What Are Non-Pareil Capers?

November 5, 2013 | By | Comments (4)

capersIn the Cooking Light world, we love capers. They introduce an acidic, salty, and briny punch to a dish, which is a great way to add complexity to your cooking. The Chicken Piccata is one of my favorite Cooking Light recipes that uses capers.

You might assume that I would know a lot about capers because I love to cook with them so much. You would also think that I knew what the phrase, “Non-Pareil” meant. I have seen it for years, prominently displayed on the front of each jar of capers and also, curiously absent from other bottles of capers. I finally got tired of just shrugging my shoulders on the matter and vowed to look it up. I passed the question out to my fellow Test Kitchen peers with no avail.

I finally turned to my trusted friend, the internet. The bottom line is that capers are sold by size. The smaller the caper, the more delicate in texture and flavor it is. The smallest of capers, which measures under 7mm, is considered “non-pareil” (pronounced \,nän-pə-ˈrel\). Translated from French, “has no equal.”

So there you go, non-pareil capers are the best for flavor and texture. If the jar does not say “non-pareil,” your capers will be a little tougher, larger, and not as delicate.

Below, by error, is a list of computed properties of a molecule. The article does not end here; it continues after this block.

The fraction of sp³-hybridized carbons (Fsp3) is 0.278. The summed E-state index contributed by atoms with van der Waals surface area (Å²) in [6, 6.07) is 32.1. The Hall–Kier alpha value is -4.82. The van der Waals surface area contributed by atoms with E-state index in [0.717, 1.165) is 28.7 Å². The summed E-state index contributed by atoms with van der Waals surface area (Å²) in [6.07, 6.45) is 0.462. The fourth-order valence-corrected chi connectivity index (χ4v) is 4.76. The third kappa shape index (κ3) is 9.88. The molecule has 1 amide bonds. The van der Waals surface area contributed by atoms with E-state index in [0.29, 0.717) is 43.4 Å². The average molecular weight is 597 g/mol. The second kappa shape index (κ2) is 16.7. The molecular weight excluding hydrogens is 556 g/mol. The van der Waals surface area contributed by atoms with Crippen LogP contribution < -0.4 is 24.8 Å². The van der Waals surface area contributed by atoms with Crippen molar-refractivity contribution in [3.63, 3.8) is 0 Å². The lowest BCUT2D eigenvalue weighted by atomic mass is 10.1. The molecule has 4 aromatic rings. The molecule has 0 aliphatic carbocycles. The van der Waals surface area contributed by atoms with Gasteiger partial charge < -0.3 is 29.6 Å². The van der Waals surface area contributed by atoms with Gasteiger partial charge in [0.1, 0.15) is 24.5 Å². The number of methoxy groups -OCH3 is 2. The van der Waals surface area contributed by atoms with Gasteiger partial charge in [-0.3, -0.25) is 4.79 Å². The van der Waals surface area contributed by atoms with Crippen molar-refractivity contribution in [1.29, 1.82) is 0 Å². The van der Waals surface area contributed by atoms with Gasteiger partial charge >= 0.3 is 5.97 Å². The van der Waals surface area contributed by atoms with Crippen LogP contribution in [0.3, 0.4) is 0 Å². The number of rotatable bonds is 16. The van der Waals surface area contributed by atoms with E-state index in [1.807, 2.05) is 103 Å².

1. matthiasleue


    June 10, 2016 at 4:35 pm
  2. Sage

    Capers are categorized and sold by their size, defined as follows, with the smallest sizes being the most desirable: non-pareil (up to 7 mm), surfines (7–8 mm), capucines (8–9 mm), capotes (9–11 mm), fines (11–13 mm), and grusas (14 mm).

    November 25, 2015 at 9:30 pm
  3. Hearty Kale and Kabocha Salad with Farro and Apple | Petit World Citizen

    […] pear) 1/2 cup dried cranberries 1/3 cup Kalamata olives, pitted and sliced in slivers 2 tablespoons non-pareil capers pumpkin seeds, for […]

    October 27, 2014 at 6:19 pm
  4. Betty johnson

    Where can I find info on uses of capers? Thanks

    April 11, 2014 at 9:46 am

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